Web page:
The Beloved Disciple (by Beth Moore)

I downloaded a few of Beth Moore’s devotional books for the Kindle a while ago when they were offered free for a short period. I read through the one about the apostle Paul earlier in the year, and thought, on the whole, that it was well written and interesting. So when I’d finished it, I started on the one about the apostle and gospel-writer John.

‘The Beloved Disciple’ is about one of my favourite Bible characters, and, as with the previous book, began by giving some background into his life, with some speculation based on what we know about young men of his culture and era, as well as close attention to what’s found in Scripture.

I had not previously realised that John was most likely the youngest of the twelve specially called disciples of Jesus, but what Beth Moore writes makes a lot of sense. We certainly know that John was the longest lived, exiled in late middle age to the island of Patmos, where he wrote Revelation, the final book of the Bible.

However, I didn’t find the main part of the book as helpful or inspiring as the one about Paul. That surprised me, and slightly disappointed me, as John wrote some of the most thought-provoking passages in the New Testament. But perhaps I’ve read them - and read about them - so many times previously that there wasn’t much that I hadn’t thought of before.

That’s not a problem with the book as such, but I did find the style of writing a bit irritating too. There seemed to be a lot of cliches and informal slang, which jarred. Parts of the book read as if they were transcripts of a talk rather than being intended for reading, and some of the phrases made no sense at all to someone not brought up in the same culture.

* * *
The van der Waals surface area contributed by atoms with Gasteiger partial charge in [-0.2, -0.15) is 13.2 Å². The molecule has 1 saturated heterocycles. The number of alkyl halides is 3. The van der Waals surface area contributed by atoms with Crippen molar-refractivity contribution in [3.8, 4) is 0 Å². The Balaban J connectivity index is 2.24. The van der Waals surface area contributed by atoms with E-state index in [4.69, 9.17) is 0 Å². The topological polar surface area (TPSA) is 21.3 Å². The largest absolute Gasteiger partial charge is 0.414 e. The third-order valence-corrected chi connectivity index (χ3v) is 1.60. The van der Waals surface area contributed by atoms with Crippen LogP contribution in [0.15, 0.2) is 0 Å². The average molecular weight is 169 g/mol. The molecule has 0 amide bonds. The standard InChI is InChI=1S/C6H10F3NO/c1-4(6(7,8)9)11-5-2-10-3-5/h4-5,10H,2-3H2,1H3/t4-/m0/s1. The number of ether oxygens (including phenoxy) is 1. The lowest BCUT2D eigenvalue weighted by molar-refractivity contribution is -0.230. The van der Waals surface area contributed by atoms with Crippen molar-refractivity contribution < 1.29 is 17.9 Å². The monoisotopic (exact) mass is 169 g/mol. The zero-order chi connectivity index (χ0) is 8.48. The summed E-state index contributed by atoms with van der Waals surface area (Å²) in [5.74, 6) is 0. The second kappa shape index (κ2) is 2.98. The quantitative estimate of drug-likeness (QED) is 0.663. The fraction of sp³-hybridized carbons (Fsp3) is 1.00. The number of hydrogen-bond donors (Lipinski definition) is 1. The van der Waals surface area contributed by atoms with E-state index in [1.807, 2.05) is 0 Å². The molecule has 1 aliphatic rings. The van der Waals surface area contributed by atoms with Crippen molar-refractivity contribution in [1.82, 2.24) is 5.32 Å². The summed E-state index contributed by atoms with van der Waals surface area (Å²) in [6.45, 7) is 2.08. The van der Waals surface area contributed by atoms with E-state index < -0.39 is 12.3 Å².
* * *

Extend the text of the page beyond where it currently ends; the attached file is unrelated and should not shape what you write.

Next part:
I also found it annoying that the author kept referring to the reader as ‘Beloved’. Not that she’s wrong - we’re all beloved in God’s eyes - but it felt deliberately over-familiar. Again, it’s something that might have worked in a talk, but not in a book.

However, I kept reading, one chapter per day over nearly two months, and it was good to spend that time focussing on the Apostle John. It’s not a bad book, and contains much that’s useful about John, his life, and many insights into his writing. But when I’d finished I didn’t feel inclined to find another of Beth Moore’s books, at least for a while.

Recommended if you want to know more about John the Apostle and the books he wrote, in a structured way, if you don’t mind the informal and familiar style.

Review copyright 2017 Sue's Book Reviews

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